But, there was a younger generation of rising political figures who viewed Lvov and his supporters as yesterday’s men. Tolstoy had died in 1910. Lvov was inspired by the abolition of serfdom in Russia in 1861 and the creation of the Duma in 1905, and had once hoped that Russia’s absolute monarchy would experience gradual reforms until it became a constitutional monarchy with an effective representative government, in the manner of the United Kingdom. With the collapse of czarism, this commitment to gradual reform and the development of parliamentary institutions seemed outdated.

Although Lvov treated members of different social backgrounds democratically, his noble origins made him suspect to the soviets, the councils of workers’ and soldiers’ deputies. The supporters of his Kadet party were primarily urban, educated professionals, not the working or peasant classes. Lvov soon found himself politically isolated. Conservative, czarist political factions refused to work with the revolutionary government and the soviets distanced themselves from a government run by a member of the nobility. The end of the Romanov dynasty opened the floodgates for more radical political change.

The key link between the soviets and the Provisional Government was Alexander Kerensky, a 35-year-old lawyer from Simbirsk (now Ulyanovsk), a small town on the Volga river 550 miles east of Moscow. Simbirsk was also the town where Vladimir Lenin grew up and the two families knew each other. Lenin’s father was superintendent for schools in the region and Kerensky’s father was the headmaster of the high school attended by the young Lenin, even writing the reference letter necessary for Lenin to get into law school.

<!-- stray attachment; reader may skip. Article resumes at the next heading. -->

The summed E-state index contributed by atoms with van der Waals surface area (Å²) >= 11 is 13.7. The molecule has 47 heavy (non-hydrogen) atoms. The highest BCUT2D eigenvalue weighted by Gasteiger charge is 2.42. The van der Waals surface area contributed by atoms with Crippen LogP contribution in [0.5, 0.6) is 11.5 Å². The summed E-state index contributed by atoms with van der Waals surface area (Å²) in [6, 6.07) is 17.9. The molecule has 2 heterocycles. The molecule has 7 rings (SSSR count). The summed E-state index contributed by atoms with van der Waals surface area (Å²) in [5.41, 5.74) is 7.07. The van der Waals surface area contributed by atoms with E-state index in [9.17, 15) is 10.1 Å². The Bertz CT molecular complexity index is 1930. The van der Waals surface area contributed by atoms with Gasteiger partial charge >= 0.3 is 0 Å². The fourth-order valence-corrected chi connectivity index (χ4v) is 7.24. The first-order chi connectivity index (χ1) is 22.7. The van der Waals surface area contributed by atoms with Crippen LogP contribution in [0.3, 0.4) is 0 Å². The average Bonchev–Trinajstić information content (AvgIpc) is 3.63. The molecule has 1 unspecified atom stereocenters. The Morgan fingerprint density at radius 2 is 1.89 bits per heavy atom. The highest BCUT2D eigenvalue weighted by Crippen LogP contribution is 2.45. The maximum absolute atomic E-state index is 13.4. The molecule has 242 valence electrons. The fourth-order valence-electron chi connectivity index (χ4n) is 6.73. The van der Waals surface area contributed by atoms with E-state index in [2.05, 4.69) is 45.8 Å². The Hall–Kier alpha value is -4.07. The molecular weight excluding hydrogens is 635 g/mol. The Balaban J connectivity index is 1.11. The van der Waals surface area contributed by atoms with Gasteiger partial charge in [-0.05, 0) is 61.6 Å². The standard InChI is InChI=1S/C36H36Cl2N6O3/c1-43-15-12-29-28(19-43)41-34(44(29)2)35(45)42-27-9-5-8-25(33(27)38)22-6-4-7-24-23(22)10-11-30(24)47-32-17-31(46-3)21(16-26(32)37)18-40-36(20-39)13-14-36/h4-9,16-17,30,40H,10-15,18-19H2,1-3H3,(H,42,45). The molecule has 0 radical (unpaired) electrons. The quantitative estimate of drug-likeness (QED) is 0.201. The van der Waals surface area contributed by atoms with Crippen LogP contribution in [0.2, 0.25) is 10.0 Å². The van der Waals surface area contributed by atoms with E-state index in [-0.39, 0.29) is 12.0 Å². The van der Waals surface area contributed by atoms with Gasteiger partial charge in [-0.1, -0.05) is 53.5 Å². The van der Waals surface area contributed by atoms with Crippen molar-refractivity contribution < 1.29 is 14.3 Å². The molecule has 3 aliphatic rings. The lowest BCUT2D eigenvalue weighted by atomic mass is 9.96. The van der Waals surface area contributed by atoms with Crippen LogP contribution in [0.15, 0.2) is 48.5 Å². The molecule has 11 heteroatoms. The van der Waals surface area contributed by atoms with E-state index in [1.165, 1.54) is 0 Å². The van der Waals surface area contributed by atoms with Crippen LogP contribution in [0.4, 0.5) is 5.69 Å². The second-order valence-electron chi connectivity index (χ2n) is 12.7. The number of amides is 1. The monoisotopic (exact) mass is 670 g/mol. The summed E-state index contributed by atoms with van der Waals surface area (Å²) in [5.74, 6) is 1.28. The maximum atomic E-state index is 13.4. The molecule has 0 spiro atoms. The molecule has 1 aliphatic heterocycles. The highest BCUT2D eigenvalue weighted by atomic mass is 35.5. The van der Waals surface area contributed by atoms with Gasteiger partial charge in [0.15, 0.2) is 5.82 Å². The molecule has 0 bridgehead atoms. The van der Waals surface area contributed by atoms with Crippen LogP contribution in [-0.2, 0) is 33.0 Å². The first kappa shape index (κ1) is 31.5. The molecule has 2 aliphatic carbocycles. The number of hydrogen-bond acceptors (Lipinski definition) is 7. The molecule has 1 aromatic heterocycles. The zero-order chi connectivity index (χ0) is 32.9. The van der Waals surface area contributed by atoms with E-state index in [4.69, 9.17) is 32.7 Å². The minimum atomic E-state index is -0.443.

While Lenin spent much of Nicholas II’s reign as a revolutionary in exile, Kerensky worked within existing government institutions. In 1912, Kerensky was elected to the Duma as a member of the Trudovik party, a moderate labor party affiliated with the socialists. After the abdication, Kerensky was elected vice chairman of the Saint Petersburg soviet and served as Minister of Justice under Lvov’s Provisional Government, the only person to hold a position in both the soviet and the government.

As Minister of Justice, Kerensky’s first order of business was investigating the wartime conduct of the former Czar, known after his abdication as Colonel Nicholas Romanov, the military rank he held at the time of his accession in 1894. While the Provisional Government entered into negotiations with Britain, where Nicholas’s cousin George V was king, in the hopes of sending the Imperial family into exile, the soviets, however, were determined to have the dethroned czar answer for his activities as ruler.

One of the many telegrams received by the Saint Petersburg soviet stated, “The Kuragino [a town in central Russia] general assembly protests the departure of Nicholas Romanov and his wife for England without trial in light of proof that they betrayed the fatherland….” George V and British Prime Minister David Lloyd George ultimately withdrew their offer of asylum, fearing that the “residence of the ex-Emperor and Empress would be strongly resented by the public, and would undoubtedly compromise the position of the King and Queen,” leaving Kerensky free to conduct his investigation.

He visited Nicholas repeatedly in late March and April. Kerensky recalled in his memoirs, “When I told [Nicholas] that there was to be an investigation and that Alexandra…might have to be tried, he did not turn a hair and merely remarked: “Well, I don’t think [Alexandra] had anything to do with it. Have you any proof?” To which I replied: “I do not know yet.”